“The State of Israel,” he added, “was born to be a safe place for the Jewish people of the world.” The idea of a Jewish State was born for no such reason. Nor was the Balfour Declaration inspired by concern for Jewish safety. On the contrary, Balfour was a self-confessed Jew-hater who wanted them out of the UK as he felt they’d done enough damage. “If Israel didn’t exist,” Biden waxed, “it would be necessary to invent it.” Whether he’s read Voltaire is an open question, but that anyone today would dream of creating the State of Israel if it didn’t exist is about as sensible as suggesting if Ulster didn’t exist it would be a good idea to partition Ireland. “For decades,” he boasted, we’ve ensured Israel’s qualitative military edge”, apparently with no inkling this might be a substantial part of the problem. He confidently asserted the attack on the Al-Ahli hospital of 18th October was by “an errant rocket fired by a terrorist group”. Hananya Naftali, an IDF spokesman, posted this message shortly after the attack (6.59 p.m.): “Israeli Air Force struck a Hamas terrorist base inside a hospital in Gaza”.It was quickly deleted, perhaps because Mr Naftali was brought into the loop of the Israeli party line. Biden’s willingness to accept Israel’s account without third party confirmation is shocking. The concessions Biden made to the Palestinians were that Hamas and the people were not coterminous and that Israel had agreed to allow aid to move in from Egypt. There was , predictably, no mention of the occupation, ethnic cleansing or Israeli non-compliance with UN resolutions. Biden’s moral idiocy reached its peak when he claimed that like the US, Israel lives by the rule of law, as if invading Vietnam and Iraq and the occupation of the West Bank were legal actions. Biden was in full Angelic Nation mode, that delusion which permits the self-appointed global angels to colonise, exploit, murder and oppress at will because they are superior by nature. “Israel is a miracle,” he declared. Just what is miraculous about the terrorism of Lehi, the Irgun and Hagana, or the ethnic cleansing of 750,000 Palestinians he didn’t bother to explain. Israel, he proposed, is a “nation of conscience” like the US. The genocide of the native Americans, slavery, the Jim Crow laws, the mass incarceration of coloured people and the extreme violence and cynicism of American foreign policy for decades are apparently matters of conscience. “You inspire hope and light for so many around the world.” Biden appeared to have no inkling of the attitude of the global south. Across the world for decades support for the Palestinian cause has been growing and with it, of course, severe criticism of the State of Israel. Somehow this has failed to register on Biden’s consciousness. The sheer cruelty of typifying  as a beacon of hope and light a State which has dehumanised an entire population for nearly a century suggests a radical dissociation. Finally, he told his fond, homely story of meeting Golda Meir as a young senator and recycled her remark about the Jews having nowhere else to go.  The Jews are welcome in most countries and flourish almost everywhere they settle. They are not today a persecuted minority.  It’s the Palestinians who have nowhere else to go. Biden might have mentioned Meir’s comment that Israel is not a line on a map; wherever there are Jews, that is Israel.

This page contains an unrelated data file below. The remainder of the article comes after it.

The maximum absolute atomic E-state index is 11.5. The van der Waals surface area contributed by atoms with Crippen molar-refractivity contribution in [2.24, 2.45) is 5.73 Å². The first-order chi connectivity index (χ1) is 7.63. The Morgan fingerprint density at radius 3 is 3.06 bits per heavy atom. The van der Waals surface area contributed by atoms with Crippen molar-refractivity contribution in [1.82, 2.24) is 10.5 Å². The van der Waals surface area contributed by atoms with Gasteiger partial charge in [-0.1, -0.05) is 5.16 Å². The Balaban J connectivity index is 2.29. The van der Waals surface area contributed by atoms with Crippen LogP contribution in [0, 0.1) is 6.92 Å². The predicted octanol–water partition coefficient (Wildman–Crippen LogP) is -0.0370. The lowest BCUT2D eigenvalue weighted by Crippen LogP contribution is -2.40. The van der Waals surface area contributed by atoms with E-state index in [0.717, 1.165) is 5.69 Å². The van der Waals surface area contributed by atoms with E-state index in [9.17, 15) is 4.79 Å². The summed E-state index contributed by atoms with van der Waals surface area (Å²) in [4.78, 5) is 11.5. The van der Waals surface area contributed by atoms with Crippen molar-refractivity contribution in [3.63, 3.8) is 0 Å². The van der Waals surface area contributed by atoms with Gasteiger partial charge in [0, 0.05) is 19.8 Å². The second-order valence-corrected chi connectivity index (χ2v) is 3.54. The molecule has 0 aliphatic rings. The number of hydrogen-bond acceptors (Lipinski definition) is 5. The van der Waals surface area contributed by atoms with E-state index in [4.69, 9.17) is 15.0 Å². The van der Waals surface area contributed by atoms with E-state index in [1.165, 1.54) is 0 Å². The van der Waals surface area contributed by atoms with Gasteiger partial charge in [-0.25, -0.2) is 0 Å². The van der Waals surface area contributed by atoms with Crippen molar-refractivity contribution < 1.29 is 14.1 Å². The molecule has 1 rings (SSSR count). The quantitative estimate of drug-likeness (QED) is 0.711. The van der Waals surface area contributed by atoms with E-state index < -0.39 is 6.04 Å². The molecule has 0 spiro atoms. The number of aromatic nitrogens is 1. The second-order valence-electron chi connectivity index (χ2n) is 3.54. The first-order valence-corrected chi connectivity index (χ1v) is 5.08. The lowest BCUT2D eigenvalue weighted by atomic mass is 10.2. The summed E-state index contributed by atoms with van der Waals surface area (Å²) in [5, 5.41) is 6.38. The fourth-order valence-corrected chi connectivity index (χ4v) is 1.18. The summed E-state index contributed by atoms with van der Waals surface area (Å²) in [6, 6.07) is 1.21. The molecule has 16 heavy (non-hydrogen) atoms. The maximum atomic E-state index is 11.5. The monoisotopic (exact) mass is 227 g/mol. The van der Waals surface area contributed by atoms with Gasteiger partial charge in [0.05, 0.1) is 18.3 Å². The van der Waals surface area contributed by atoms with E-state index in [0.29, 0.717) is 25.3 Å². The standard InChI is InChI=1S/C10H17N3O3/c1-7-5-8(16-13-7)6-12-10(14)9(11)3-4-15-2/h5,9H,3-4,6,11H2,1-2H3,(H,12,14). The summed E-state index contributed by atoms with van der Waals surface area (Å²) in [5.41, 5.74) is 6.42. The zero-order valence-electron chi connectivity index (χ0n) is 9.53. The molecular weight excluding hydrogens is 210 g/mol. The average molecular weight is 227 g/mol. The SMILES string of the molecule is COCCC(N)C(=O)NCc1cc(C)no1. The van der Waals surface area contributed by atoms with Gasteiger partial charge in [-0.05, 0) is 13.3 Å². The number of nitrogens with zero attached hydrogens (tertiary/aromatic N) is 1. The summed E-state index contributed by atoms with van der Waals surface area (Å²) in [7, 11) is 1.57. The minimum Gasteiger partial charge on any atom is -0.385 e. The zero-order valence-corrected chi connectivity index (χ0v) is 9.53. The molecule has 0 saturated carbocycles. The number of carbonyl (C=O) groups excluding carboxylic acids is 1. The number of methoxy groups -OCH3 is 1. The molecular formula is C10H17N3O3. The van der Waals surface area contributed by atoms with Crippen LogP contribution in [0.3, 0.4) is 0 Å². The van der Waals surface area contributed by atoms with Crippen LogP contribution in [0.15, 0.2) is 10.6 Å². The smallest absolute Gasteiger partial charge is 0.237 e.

In March 2019 Netanyahu said: “Whoever opposes a Palestinian State must support delivery of funds to Gaza because maintaining separation between the Palestinian Authority in the West Bank and Hamas in Gaza will prevent the establishment of a Palestinian State.” In 2019 Ehud Barak said of Netanyahu: “His strategy is to keep Hamas alive and kicking..even at the price of abandoning the citizens…in order to weaken the Palestinian Authority in Ramallah.” Netanyahu declared war on Gaza on 8th October, hours after the assault. This was not an “operation” he said, not a “round” but war. At that point, he showed scant regard for the Israeli hostages, the very young and the very old among them. An all-for-all prisoner swap might have secured their release. It was at least worth a try. Qatar would almost certainly have been willing to broker negotiations. Further, a pause would have permitted reflection on the best way to proceed. If the aim was to remove Hamas as a military force, the crucial matter was to cut off its funding, but for years Netanyahu had been doing the opposite. He had ensured the money which paid for the weapons which killed Israeli citizens because their safety was less important to him than scuppering a two-State agreement. His rush to war was ludicroulsy eager.